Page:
• Introduction: Elsebeth Jørgensen
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  • Press Release: Deveron Arts



    Deveron Arts, Huntly, Aberdeenshire, Scotland, 2005-06

    For the last two years artist Elsebeth Jørgensen has been traveling round, photographing empty, closed down and converted cinemas. Cinemagic Tour is a long-term project, which contains various research processes and presentations through photographs, installations, publications, websites and lectures. When Elsebeth was invited to do a site-related project at Deveron Arts she immediately responded to the fact that Huntly once had a lively cinema culture, which now has almost disappeared.

    With the advent of the final demolition of the Picture House in Huntly, this project initiates thoughts about collective visual memory and the transformation of urban landscape and social life. The artist puts Huntly on a cinematic map, as lots of these picture houses across the world are being demolished or at best converted into something else. Elsebeth was the first person in 20 years to be allowed inside Huntly’s crumbling former Picture House in order to take photographs. She wanted to “bring out” images from this hermetically sealed cinema. To let people in Huntly know about the inner secrets of the present building. After negotiations with the Aberdeenshire Council she was allowed to enter and photograph the Picture House alone on her own risk. This happened the 10th February 2006. The artist’s photo session became a kind of street performance with a joiner from the council standing outside the cinema. For the second visit the 22nd February 2006 she was allowed to enter again. While in there, she found a number of fascinating items, which had been left, to rot in the old building which is likely to be demolished soon.
    During her research in Huntly from November 2005 – April 2006, Elsebeth found people who once worked in the picture house, and they got involved in her project. She also arranged cinema evenings with lectures and film screenings in The Stewart’s Hall to initiate discussion about the meaning of cinema in relation to Huntly’s local life and memory.

    The artist will conclude this Huntly leg of her Cinemagic Tour in an exhibition to be held over three Huntly venues on Thursday 27th April 2006:

    * 6.30 pm Brander Museum – Opening of Exhibition
    Installation of Huntly Picture House Artefacts and Memorabilia. (Until 19th August 2006)

    * 7.30 pm The Stewart’s Hall
    Unveiling of Images Reception

    * 9.00 pm Gordon Street
    Projection onto former Huntly Picture House

    The show opens with an installation of Huntly Picture House Artefacts and Memorabilia at the Brander Museum. As a collaboration between the artist and Aberdeenshire Heritage the objects from the former Picture House have been transferred, registered and put on display at the local Brander Museum who now will become custodians to the objects.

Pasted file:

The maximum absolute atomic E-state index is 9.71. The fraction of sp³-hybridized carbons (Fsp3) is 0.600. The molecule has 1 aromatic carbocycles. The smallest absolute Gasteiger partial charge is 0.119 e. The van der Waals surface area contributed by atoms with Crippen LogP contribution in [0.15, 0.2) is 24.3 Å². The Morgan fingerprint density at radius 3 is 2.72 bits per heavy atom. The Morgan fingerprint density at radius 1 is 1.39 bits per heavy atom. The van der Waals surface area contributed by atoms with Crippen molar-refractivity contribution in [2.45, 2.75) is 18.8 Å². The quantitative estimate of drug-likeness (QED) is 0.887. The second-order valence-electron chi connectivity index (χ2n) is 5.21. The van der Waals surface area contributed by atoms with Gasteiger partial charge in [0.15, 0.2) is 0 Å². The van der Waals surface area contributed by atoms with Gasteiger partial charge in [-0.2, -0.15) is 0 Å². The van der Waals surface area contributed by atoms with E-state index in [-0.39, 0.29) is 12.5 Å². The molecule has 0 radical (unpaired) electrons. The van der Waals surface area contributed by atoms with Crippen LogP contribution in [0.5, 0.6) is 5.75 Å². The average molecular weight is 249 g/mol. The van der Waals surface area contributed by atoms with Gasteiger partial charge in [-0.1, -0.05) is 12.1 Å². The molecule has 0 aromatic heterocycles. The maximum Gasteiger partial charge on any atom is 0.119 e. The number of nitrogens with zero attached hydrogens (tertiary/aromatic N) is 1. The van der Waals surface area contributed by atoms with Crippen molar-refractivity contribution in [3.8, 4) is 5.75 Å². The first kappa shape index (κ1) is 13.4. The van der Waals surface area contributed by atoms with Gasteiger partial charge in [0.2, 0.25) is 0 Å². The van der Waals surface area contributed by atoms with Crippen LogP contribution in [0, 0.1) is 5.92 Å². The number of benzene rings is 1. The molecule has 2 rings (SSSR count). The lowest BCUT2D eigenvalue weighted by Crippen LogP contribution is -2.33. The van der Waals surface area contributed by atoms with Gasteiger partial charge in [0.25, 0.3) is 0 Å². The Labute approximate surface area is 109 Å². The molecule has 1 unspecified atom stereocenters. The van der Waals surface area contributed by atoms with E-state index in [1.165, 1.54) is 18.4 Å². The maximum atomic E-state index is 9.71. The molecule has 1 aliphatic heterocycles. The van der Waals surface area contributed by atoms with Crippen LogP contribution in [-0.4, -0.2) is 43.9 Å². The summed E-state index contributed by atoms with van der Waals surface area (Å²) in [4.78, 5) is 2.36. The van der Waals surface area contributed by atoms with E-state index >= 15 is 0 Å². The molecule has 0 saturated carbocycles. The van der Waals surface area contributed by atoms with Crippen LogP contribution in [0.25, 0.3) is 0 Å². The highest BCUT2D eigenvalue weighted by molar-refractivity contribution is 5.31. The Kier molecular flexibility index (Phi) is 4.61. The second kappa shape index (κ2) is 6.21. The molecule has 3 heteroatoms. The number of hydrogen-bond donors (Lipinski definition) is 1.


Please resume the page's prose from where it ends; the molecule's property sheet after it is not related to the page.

Next there will be a reception of unveiling the images from inside the cinema at the town’s Stewart’s Hall. Here there is now a chance to witness what has become of what was once a vibrant part of the community. This project has sparked a great deal of interest and fond memories particularly among older generations in Huntly. Many of whom were delighted to see themselves on film when the former projectionist from the cinema screened a film of the 1953 Huntly Gala at Elsebeth’s last Cinemagic event on March 23rd. The projectionist has played an important part in Elsebeth’s research over the past 4 months and he will be at the Unveiling of Images Reception with more stories from his years at the cinema in Huntly. Also a pianist will perform cinema music.

    The final event of the evening will turn the old Picture House on Gordon Street inside out.
    A projection of images from inside the building will be screened onto the boarded up frontage, so that exhibition goers and passers by will finally see what lies behind the walls, as if the doors have been opened one last time.

    Cinemagic Tour: Scenes from an Imaginary Place is about the meaning of storytelling, imagination and visual memory in relation to special architectural sites. Collected local archive material is mixed with the artists’ own documentation without attempting to represent the history of Huntly within the idea of truth. The focus is more about aspects of the tradition of oral storytelling and constructions of mixed reality. Her approach contains both local and global concerns. For her as a traveling artist, the town Huntly with its cinema is a special site, but also a site like anywhere else. As such it is a station in her Cinemagic Tour. Finally: it is a reflection of people’s storytelling what essentially this montage of Huntly’s cinematic past will be, - developed in collaboration with local people but edited and presented from a traveler’s point of view.

    Supported by: Scottish Arts Council, Rural Challenge Fund, The Danish Arts Council’s Committee for International Visual Art
    Deveron Arts I The Studio I Brander Building I The Square I Huntly I AB54 8BR I Scotland I deveronarts@aol.com I www.deveron-arts.com I www.mappingmemory.net